Fig. 8
figure8

The enriched annotation pathways analysis of potential genes targeted by CTD-2547G23.4 in HCC. a Venn diagram of the overlap between the number of predicted target genes using the MEM and TANRIC databases. b The significantly enriched annotation of the Gene Ontology (GO) categories. c The significantly enriched annotation of the KEGG and PANTHER pathway. d KEGG pathway map illustrating the long-term potentiation signalling pathway in humans by DAVID 6.8 (https://david.ncifcrf.gov/)

Table 3 Gene Ontology (GO) analysis of the potential targets of CTD-2547G23.4
Table 4 KEGG and PANTHER pathway analyses of the validated targets of CTD-2547G23.4

PPI network construction and module analysis

The PPI network contained 301 nodes and 88 edges (Fig. 9a). Among these genes, the degree values of more than 2 were defined as being indicative of hub genes (Fig. 9b). Sarcoma (SRC, degree = 13), cyclic AMP responsive element-binding protein (CREBBP, degree = 11), adenylate cyclase 8 (ADCY8, degree = 6) and peroxisome proliferator activated receptor alpha (PPARA, degree = 6) were the four most symbolic hub genes. We found that the PPARA and CREBBP expression value in HCC tissues was clearly down-regulated than in matched non-tumour tissues (P < 0.01, Fig. 10). The SRC expression level in HCC tissues was obviously up-regulated than in matched non-tumour tissues (P < 0.001, Fig. 10). The AUC values of PPARA, SRC, CREBBP and ADCY8 were 0.700 (P < 0.001), 0.693 (P < 0.001), 0.649 (P < 0.001) and 0.532 (P = 0.471), respectively. Through Pearson’s correlation analysis, PPARA (r = − 0.169, P = 0.001), SRC (r = 0.149, P = 0.004), CREBBP (r = 0.149, P = 0.004), and ADCY8 (r = − 0.254, P < 0.001) were significantly related to CTD-2547G23.4 in TCGA (Fig. 10).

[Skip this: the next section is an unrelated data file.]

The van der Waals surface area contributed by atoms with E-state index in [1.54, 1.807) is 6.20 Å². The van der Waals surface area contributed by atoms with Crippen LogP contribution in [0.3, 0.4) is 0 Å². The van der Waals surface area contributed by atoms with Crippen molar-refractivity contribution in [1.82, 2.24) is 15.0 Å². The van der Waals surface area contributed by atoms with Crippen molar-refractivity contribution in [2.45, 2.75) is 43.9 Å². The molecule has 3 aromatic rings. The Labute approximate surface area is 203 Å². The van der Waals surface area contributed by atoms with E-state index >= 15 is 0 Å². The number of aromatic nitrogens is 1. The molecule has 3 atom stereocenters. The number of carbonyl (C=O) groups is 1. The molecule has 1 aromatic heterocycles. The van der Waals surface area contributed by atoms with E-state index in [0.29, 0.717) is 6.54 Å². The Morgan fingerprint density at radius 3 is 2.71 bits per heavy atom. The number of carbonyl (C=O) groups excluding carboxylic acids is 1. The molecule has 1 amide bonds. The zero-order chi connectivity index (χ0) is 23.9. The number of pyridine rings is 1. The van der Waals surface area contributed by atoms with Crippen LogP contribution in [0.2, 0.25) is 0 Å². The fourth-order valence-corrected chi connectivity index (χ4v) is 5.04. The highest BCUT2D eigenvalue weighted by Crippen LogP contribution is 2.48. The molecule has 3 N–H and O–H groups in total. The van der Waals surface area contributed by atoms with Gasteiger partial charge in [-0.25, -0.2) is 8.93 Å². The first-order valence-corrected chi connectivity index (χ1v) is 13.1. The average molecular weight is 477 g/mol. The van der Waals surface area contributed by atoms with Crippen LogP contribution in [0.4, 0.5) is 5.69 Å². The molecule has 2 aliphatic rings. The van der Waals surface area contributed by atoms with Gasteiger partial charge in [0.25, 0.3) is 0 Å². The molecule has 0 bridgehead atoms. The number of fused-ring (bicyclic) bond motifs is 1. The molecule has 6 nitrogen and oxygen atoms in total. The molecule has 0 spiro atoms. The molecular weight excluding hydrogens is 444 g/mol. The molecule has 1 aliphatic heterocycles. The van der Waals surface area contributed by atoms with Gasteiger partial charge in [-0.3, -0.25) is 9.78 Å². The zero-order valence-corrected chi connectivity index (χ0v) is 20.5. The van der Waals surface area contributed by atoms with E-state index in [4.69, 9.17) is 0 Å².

Fig. 9
figure9

Protein–protein interaction (PPI) network analysis. a PPI network of CTD-2547G23.4 target genes in HCC. b The 30 most significant potential hub genes targeted by CTD-2547G23.4 in HCC

Fig. 10
figure10